I’m going to start with an incident in 1977 in which Ritchie Powling was the receiver of an evil head butt from the nutcase Kenny Burns. I’m starting with it because it was caught on film, and nothing was done, either during or after the match. Had the perpetrator been Paul Davis it would have been a ten match ban.
with a head-butt on Richie Powling , followed by a hard challenge on Frank Stapleton. Vintage Brian Moore: “There was a bit of something going on there in the wall” . KB would get a 10 game ban for that these days – this was Highbury 1977
Ritchie was born in Barking, on 21 May 1956 and started at Arsenal, as an apprentice in September 1971, turning pro in 1973 playing his first match against QPR on 27 October. He was also young enough at the time to pick up three England youth caps in the 1973/4 season.
He didn’t make more than occasional appearances until 1975/6 when he played 29 games. But the arrival of Terry Neill as manager, and Willie Young in the centre, meant that he was not first choice after that one season – and that combined with awful luck regarding injuries curtailed his career.
Ritchie’s final game was on 3rd September 1977 as Arsenal beat Nottingham Forest 0. He suffered both ankle and knee injuries and did not play again until 1979/80, and then only in the reserves.
He is said to have signed for Barnet and Grays Athletic, but I have no details of the number of appearances.
After that he turned to management starting with Tiptree Utd in 1984, followed by Harwich and Parkeston, and then from 1992 to 1997 Sudbury Town, where he had particular success, gaining promotion to the Southern League Premier Division and getting to the second round of the FA Cup.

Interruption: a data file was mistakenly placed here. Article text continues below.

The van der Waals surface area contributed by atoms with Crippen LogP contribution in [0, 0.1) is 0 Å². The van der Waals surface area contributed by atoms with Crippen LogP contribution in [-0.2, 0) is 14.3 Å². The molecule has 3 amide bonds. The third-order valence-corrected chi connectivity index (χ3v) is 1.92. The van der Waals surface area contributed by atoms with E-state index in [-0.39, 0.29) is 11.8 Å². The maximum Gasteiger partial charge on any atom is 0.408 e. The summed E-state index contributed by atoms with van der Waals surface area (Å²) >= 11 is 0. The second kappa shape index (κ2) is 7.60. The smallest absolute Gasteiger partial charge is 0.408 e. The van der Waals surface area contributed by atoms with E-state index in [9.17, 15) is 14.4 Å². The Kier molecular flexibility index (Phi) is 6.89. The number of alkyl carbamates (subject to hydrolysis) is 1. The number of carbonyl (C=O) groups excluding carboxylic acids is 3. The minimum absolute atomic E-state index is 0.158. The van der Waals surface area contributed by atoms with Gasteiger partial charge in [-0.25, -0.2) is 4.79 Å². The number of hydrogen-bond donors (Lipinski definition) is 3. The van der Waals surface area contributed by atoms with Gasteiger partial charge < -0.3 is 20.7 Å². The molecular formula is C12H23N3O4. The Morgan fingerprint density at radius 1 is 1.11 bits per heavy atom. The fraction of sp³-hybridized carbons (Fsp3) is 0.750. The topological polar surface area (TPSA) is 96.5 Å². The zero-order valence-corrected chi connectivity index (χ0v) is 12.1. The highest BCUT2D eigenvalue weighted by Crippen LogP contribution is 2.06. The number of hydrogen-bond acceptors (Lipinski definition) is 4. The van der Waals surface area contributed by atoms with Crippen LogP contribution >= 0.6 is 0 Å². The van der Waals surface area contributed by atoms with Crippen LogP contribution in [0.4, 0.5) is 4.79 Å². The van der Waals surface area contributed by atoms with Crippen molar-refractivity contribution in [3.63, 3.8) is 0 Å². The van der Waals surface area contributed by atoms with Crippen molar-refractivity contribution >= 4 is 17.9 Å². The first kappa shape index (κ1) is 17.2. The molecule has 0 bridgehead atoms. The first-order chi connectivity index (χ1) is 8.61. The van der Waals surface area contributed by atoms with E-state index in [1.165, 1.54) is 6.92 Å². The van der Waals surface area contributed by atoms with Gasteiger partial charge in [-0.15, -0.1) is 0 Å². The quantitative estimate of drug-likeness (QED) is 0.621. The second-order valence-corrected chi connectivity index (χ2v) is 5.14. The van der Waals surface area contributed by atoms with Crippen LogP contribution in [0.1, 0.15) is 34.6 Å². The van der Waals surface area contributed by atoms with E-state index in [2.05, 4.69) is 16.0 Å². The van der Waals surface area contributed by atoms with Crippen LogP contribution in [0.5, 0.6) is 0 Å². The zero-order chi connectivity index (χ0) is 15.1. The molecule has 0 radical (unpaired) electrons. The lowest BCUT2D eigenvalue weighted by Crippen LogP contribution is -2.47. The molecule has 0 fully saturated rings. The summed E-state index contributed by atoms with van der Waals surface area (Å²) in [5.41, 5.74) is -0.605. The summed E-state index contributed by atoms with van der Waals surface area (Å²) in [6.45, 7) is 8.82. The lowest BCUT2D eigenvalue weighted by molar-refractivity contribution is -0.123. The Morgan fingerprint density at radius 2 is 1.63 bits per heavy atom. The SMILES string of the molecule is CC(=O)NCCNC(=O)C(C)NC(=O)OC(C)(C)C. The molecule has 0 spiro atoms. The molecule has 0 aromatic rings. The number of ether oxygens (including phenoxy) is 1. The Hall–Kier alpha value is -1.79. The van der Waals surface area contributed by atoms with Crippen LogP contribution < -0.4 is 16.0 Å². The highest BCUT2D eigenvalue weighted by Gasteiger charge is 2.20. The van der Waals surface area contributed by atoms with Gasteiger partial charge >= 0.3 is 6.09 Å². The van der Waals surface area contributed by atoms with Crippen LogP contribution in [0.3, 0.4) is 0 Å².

The 2nd round of the cup was quite an achievement, for to get there (the round before Arsenal start) the club played 11 games starting in the first qualifying round. This included two replays against Salisbury in the second qualifying round while in their first-round tie against Trowbridge, there were four matches before a victor was found. Don’t get that these days!
He also took the club to the FA Trophy’s last-16 stage, where theey plkayed Macclesfield, who at the time were managed by Sammy McIlroy, once of Manchester United and Northern Ireland.
Sudbury’s climb up through the Leagues under Ritchie was fast indeed. They got to the FA Vase final in 1989, and played in front of a record Vase Wembley crowd of 26,487. Then Sudbury were promoted from the Jewson Eastern Counties League to the Beazer Homes League.
Beyond that he went to Braintree Town for a few months and then Harwich, before taking up a post at Clacton Town in 2002 and became director of football in 2003.
However these were not good times for Clacton. In 2004/5 the club did well, coming 8th in the Eastern Counties League Premier Division. But they had two points deducted – although I don’t know why.
I wonder if Ritchie left the club then, perhaps along with others, because in 2005/06 Clacton did not win a league match all season, losing them all except one that was drawn and getting a goal difference of -159. In 2007 the club was reborn as FC Clacton.
Sadly although FC Clacton acknowledges its past as Clacton Town, it provides no history of the club, and I can’t find anything to show what happened to cause the total collapse of the club, and what happened to Ritchie.
Thus the story ends – but I would say, as I so often do, if you know what happened please do get in touch so we can complete the story.
There is one other thing though… Ritchie has a daughter, Lindsey, who works or worked as a professional session singer and played in the band Mixed Feelings. She produced an album, “This is Lindsey”. Her married name is Lindsey Cleary.
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